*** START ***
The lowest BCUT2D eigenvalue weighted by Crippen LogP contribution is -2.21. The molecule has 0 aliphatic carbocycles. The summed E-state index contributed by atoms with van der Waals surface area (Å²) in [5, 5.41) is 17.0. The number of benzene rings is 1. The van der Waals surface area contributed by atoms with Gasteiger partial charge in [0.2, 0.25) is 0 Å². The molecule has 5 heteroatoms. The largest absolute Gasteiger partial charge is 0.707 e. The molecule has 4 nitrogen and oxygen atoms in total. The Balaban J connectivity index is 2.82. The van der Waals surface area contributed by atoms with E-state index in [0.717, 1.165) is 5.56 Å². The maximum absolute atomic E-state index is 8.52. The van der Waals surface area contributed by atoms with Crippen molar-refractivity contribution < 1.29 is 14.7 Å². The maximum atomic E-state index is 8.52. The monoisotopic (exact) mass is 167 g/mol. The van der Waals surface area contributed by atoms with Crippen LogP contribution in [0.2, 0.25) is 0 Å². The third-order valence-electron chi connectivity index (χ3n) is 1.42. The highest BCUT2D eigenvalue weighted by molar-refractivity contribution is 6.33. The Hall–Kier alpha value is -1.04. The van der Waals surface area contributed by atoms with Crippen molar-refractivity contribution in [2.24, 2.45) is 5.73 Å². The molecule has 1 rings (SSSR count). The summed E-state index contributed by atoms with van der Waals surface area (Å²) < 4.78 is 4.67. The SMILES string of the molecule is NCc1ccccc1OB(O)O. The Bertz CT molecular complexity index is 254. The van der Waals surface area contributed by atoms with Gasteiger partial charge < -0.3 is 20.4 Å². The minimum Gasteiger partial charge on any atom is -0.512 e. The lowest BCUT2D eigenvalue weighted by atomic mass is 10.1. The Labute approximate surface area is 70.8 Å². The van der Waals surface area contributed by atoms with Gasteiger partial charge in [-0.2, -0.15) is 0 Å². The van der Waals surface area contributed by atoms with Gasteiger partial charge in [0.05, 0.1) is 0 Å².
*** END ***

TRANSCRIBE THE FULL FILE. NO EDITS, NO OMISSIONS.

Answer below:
The lowest BCUT2D eigenvalue weighted by Crippen LogP contribution is -2.21. The molecule has 0 aliphatic carbocycles. The summed E-state index contributed by atoms with van der Waals surface area (Å²) in [5, 5.41) is 17.0. The number of benzene rings is 1. The van der Waals surface area contributed by atoms with Gasteiger partial charge in [0.2, 0.25) is 0 Å². The molecule has 5 heteroatoms. The largest absolute Gasteiger partial charge is 0.707 e. The molecule has 4 nitrogen and oxygen atoms in total. The Balaban J connectivity index is 2.82. The van der Waals surface area contributed by atoms with E-state index in [0.717, 1.165) is 5.56 Å². The maximum absolute atomic E-state index is 8.52. The van der Waals surface area contributed by atoms with Crippen molar-refractivity contribution < 1.29 is 14.7 Å². The maximum atomic E-state index is 8.52. The monoisotopic (exact) mass is 167 g/mol. The van der Waals surface area contributed by atoms with Crippen LogP contribution in [0.2, 0.25) is 0 Å². The third-order valence-electron chi connectivity index (χ3n) is 1.42. The highest BCUT2D eigenvalue weighted by molar-refractivity contribution is 6.33. The Hall–Kier alpha value is -1.04. The van der Waals surface area contributed by atoms with Crippen molar-refractivity contribution in [2.24, 2.45) is 5.73 Å². The molecule has 1 rings (SSSR count). The summed E-state index contributed by atoms with van der Waals surface area (Å²) < 4.78 is 4.67. The SMILES string of the molecule is NCc1ccccc1OB(O)O. The Bertz CT molecular complexity index is 254. The van der Waals surface area contributed by atoms with Gasteiger partial charge < -0.3 is 20.4 Å². The minimum Gasteiger partial charge on any atom is -0.512 e. The lowest BCUT2D eigenvalue weighted by atomic mass is 10.1. The Labute approximate surface area is 70.8 Å². The van der Waals surface area contributed by atoms with Gasteiger partial charge in [-0.2, -0.15) is 0 Å². The van der Waals surface area contributed by atoms with Gasteiger partial charge in [0.05, 0.1) is 0 Å².